Michael P. O’Shaughnessy

Top 10 Albums

Jarvis Cocker
Further Complications
Rough Trade

Oh Jarvis, thank you for not turning into Morrissey.

Blues Control
Local Flavor

There are two things wrong with this band’s name: it’s not blues and it’s out of control. No complaints here, though, as I don’s miss either of those two qualities. I absolutely did not expect it to be a Kraut-y freakout for the last three songs; I had to keep checking to make sure I was listening to the same record. What a great surprise!

Atlas Sound

I was skeptical of the merit of Bradford Cox’s newest record when I heard the single, “Walkabout,” which is based around a sample from the Dovers’ gleaming ’60s garage nugget “What Am I Gonna Do?” But I bought the record anyway. Cox isn’t doing anything exactly new as far as Atlas Sound’s sound goes, but it’s a proven formula for good reason. The collaboration with Laetitia Sadier, “Quick Canal,” works so well that she should be a permanent member.

Never Forgive
Rad Key

Work is eviscerating punch rock that grew out of the aural rubble from Columbus’ 16 Bitch Pile-Up and So-Cal’s High Castle. Their poppier pals in Piles also conjoined the midwest and left coast, but ended up with an aggressive primitive synth crunch. This split-LP is so under the radar it’s a stealth bomber: over your head and totally destructive.

Thee Oh Sees
In the Red

What best-of list from the past few years would be complete without an entry from some John Dwyer project? This is actually one of three 2009 releases from Thee Oh Sees, the lo-fi bedroom-style reissue Zork’s Tape Bruise and the latest entry, Dog Poison, being the others. Help is the strongest of the three and more than just another notch on the prolific bedpost for The Oh Sees, as it will blast your face right off from the rip.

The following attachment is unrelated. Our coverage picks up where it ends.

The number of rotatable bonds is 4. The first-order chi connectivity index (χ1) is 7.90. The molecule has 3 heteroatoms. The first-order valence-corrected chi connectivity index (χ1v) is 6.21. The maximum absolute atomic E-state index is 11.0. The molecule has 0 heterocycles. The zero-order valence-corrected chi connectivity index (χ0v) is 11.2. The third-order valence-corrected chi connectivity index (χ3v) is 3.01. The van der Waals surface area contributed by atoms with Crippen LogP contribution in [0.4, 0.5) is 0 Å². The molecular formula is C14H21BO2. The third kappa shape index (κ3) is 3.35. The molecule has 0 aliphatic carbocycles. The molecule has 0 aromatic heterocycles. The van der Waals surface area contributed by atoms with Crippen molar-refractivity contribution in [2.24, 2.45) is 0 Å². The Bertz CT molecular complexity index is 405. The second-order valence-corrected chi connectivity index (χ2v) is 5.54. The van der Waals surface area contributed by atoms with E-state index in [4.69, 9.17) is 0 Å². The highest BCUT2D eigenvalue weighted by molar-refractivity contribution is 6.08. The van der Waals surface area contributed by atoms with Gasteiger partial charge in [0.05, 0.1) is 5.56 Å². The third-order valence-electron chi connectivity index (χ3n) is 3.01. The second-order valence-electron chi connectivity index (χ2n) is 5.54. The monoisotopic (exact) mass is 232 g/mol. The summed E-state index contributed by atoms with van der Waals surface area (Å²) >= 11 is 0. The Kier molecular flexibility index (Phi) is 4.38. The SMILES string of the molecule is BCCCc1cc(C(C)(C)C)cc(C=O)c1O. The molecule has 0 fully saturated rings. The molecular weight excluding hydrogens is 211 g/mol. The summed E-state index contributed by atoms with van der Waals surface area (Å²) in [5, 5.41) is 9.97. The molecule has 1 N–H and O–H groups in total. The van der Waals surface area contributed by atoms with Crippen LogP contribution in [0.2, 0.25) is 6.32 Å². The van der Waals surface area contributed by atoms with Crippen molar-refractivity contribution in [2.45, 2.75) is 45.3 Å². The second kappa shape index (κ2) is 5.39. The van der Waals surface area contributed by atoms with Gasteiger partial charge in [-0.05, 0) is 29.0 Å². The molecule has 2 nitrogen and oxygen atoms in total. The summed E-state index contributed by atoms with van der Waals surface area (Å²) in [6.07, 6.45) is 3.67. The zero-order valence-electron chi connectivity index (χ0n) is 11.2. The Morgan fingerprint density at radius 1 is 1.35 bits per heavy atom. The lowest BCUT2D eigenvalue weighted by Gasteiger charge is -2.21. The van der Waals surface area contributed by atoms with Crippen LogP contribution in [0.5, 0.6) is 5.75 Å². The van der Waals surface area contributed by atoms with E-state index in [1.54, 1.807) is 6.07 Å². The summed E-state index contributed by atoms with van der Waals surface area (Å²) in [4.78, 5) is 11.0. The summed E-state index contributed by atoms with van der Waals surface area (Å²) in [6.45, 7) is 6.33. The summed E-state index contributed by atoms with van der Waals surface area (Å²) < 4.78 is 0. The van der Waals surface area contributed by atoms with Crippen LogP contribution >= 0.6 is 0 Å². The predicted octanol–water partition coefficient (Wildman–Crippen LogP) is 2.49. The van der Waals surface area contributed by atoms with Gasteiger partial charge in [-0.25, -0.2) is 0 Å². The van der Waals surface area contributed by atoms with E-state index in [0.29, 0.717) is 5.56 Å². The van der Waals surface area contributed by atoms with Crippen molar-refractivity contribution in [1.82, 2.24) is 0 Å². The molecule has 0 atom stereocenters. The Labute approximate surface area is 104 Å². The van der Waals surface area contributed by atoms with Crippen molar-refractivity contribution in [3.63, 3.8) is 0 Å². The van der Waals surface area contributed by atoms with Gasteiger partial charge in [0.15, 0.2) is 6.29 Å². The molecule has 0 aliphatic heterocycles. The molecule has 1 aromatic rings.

Mika Miko
We Be Xuxa
Post Present Medium

It’s punk—total punk. Probably the best total-punk record since the Bikini Kill EP came out 18 years ago.

Eat Skull
Wild and Inside

I picked up Wild and Inside after listening to Hole Class (Rob Enbom from Eat Skull and Beth Murphy of Times New Viking) and thinking it’d be along the same fractured static-pop lines. It was close enough, though much more song-oriented, still weird, fuzzy and loud.

The Pains of Being Pure at Heart
The Pains of Being Pure at Heart

While most of us at Agit Reader can agree upon the merits of the shoegaze genre (here’s proof), not everyone agrees that a rehash can really be as mysterious or mind-blowing as the original. The Pains are young and new and injecting vitality into an almost-vintage sound that never really burned out or faded away. I slept on this because I thought the cover looked like Urban Outfitters kitsch, but I came around as soon as I heard the dreamy, expertly crafted songs coming over the PA at the record store and thought it was a My Bloody Valentine rarities bootleg (in the best way, really).

The Fresh & Onlys
Grey-Eyed Girls

Thankfully, I haven’t gotten bored with most of 2009’s music, especially Grey-Eyed Girls by San Francisco’s Fresh & Onlys. The more I listen to it, the more the lyrics become clear and completely suitable to the shambly, jangly, reverby super pop; it’s riddled with slang and made-up words that make total sense in context to the music. That they’re from the left coast is just another reason to like them.

Kurt Vile
Childish Prodigy

Kurt Vile filled out his ideas from the first few releases and filed down the rough edges to hand over this already classic (at least to me) long-player to Matador. I haven’t even bothered to put it on the shelf yet, as it’s the current go-to for when I’m bored with every other record I have.